Posted on March 8th, 2009 by
Stem cell transplant practices vary substantially among physicians treating adults and children with hematologic malignancies (cancers of the blood or bone marrow such as leukemias and lymphomas). These findings were published in the Journal of Clinical Oncology.
Stem cell transplant involves the use of high doses of therapy to kill more cancer cells than standard doses. However, the high doses also destroy normal cells, such as blood cells. The destruction of blood cells, particularly immune cells, red blood cells, and platelets, can lead to life-threatening side effects.
To compensate for the low and dangerous levels of blood cells following high-dose therapy, patients receive hematopoietic stem cells, or immature blood cells. These stem cells mature into the three types of blood cells. In an autologous stem cell transplant, the patient’s own stem cells are collected prior to high-dose therapy and then re-infused following therapy. Allogeneic stem cell transplant, on the hand, utilized stem cells from a donor who may be related or unrelated to the patient.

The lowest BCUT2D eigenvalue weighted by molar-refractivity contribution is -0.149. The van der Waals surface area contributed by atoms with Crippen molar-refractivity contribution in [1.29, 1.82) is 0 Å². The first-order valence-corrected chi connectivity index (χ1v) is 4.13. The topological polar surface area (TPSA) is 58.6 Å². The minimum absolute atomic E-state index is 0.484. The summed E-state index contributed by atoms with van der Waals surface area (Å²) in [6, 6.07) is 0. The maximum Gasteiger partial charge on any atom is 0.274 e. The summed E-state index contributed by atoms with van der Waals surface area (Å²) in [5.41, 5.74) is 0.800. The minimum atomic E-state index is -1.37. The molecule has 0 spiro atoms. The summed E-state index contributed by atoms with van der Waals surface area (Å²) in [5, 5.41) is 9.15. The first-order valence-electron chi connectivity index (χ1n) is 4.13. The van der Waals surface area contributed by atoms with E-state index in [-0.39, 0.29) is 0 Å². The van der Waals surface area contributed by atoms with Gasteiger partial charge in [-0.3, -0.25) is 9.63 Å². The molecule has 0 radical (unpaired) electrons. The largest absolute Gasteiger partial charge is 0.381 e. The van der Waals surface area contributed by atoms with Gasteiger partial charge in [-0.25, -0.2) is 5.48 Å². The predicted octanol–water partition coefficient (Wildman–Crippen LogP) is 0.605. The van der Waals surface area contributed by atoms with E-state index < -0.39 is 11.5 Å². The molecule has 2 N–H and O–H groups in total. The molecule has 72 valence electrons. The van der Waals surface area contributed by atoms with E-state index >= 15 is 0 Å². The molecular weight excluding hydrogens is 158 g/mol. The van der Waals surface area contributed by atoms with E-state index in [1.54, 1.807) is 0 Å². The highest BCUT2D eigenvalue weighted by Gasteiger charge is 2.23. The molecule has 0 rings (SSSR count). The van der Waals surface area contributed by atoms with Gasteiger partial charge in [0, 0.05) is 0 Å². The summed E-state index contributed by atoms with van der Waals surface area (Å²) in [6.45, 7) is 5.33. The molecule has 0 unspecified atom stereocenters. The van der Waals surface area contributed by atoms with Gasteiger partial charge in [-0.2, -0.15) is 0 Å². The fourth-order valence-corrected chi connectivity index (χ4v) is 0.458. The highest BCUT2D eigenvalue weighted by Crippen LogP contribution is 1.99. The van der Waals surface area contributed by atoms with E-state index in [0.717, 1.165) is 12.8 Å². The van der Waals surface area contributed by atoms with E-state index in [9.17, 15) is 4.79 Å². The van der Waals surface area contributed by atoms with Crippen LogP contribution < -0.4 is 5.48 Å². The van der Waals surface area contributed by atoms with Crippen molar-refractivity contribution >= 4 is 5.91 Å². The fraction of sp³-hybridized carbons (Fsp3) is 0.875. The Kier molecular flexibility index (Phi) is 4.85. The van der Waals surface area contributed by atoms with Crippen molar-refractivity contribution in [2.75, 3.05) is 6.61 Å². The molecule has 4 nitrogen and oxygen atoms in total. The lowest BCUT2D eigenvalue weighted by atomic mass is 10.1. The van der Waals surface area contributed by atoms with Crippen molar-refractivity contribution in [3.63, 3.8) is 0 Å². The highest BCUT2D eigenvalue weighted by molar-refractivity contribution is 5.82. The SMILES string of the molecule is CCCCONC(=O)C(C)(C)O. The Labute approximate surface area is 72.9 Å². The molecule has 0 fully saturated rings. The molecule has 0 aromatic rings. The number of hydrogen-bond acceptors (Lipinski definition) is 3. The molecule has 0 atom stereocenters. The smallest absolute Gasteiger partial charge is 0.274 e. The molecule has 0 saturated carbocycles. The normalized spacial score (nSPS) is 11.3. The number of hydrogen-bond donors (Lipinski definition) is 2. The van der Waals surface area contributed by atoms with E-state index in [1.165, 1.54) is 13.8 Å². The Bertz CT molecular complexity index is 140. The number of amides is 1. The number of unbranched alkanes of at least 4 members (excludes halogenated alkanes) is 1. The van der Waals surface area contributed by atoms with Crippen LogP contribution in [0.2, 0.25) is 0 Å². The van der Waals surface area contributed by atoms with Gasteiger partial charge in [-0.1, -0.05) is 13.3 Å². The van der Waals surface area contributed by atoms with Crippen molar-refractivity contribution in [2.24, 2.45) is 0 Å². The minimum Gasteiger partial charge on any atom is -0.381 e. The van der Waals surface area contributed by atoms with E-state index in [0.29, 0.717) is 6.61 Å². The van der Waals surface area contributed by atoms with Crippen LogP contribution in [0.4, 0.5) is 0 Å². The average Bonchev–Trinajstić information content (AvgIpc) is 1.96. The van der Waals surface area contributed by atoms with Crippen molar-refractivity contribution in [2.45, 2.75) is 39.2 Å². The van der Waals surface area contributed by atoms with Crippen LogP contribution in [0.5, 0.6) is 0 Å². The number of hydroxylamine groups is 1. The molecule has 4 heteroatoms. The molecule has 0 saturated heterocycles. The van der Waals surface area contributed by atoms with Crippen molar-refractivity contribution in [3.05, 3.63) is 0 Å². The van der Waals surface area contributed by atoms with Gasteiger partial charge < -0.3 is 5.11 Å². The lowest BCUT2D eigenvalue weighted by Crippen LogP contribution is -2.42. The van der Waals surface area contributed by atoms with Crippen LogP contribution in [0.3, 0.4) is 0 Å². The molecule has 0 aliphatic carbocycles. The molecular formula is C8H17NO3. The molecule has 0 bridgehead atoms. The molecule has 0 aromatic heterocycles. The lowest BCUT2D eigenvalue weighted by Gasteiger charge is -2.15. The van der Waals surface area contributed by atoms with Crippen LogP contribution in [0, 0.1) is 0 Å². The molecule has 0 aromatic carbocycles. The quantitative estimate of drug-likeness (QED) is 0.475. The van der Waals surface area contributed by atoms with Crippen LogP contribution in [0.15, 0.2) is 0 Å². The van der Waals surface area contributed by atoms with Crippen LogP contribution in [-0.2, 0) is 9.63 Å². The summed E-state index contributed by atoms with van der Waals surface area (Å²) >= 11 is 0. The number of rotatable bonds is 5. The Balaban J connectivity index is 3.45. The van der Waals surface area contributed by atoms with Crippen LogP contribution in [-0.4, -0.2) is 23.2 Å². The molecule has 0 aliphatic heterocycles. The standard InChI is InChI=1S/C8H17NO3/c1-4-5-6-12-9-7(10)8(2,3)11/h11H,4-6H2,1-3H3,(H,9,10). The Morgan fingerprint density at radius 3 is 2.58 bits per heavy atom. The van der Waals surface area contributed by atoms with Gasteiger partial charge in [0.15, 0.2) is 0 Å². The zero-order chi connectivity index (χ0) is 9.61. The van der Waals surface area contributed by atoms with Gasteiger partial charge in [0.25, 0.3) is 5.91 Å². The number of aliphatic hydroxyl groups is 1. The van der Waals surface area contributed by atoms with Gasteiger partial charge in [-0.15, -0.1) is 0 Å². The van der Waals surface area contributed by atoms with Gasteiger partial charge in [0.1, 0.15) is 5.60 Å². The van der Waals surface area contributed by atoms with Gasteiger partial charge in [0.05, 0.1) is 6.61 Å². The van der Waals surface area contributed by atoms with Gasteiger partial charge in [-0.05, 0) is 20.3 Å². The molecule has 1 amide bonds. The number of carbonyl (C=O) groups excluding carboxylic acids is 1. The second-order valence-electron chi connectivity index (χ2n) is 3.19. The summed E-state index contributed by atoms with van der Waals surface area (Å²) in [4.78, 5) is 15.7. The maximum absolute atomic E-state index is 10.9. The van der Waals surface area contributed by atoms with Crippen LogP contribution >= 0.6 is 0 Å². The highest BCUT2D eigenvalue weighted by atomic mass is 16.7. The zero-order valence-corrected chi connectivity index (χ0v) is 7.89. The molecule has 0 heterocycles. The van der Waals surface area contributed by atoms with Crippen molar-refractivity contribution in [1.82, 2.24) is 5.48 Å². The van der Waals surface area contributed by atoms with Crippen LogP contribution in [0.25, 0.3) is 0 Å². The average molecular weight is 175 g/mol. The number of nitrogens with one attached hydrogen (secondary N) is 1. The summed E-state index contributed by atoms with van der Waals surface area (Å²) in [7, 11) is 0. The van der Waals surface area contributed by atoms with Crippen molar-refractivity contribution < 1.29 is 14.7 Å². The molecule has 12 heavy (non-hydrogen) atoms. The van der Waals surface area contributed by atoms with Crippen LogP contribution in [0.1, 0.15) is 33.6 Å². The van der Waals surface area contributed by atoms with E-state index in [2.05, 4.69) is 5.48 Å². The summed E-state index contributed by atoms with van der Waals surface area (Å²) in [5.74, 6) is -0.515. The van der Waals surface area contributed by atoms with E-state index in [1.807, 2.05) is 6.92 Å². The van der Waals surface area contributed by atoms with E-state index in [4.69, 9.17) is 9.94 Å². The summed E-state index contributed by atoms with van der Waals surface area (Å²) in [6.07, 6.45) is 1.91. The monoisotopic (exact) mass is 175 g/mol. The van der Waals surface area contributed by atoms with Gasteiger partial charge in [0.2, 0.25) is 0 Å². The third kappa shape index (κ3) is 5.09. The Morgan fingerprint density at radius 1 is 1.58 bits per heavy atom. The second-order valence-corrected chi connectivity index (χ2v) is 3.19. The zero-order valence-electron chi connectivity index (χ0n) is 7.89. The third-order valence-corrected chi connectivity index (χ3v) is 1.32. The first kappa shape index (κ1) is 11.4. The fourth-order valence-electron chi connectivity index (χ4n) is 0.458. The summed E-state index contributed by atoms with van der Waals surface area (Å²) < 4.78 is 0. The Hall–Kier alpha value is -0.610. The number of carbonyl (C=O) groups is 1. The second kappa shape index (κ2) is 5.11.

The current study, conducted internationally via the Internet, evaluated the decision-making process of physicians specializing in stem cell transplant for adult and pediatric patients. Further analysis identified physician and transplant center characteristics that may be associated with treatment decisions. Analysis of 526 respondents revealed wide variations in management of hematologic malignancies and use of stem sell transplant.
Results of the study emphasize the variety of worldwide transplant practices. Local factors or biases seem to be responsible for similar patients receiving different treatment procedures. These results highlight the need for further research to clarify areas of controversy..
Reference: Lee, S., Joffe, S., Artz, A., et al. Individual physician practice variation in hematopoietic cell transplantation. Journal of Clinical Oncology. 2008. (26): 2162-2170.
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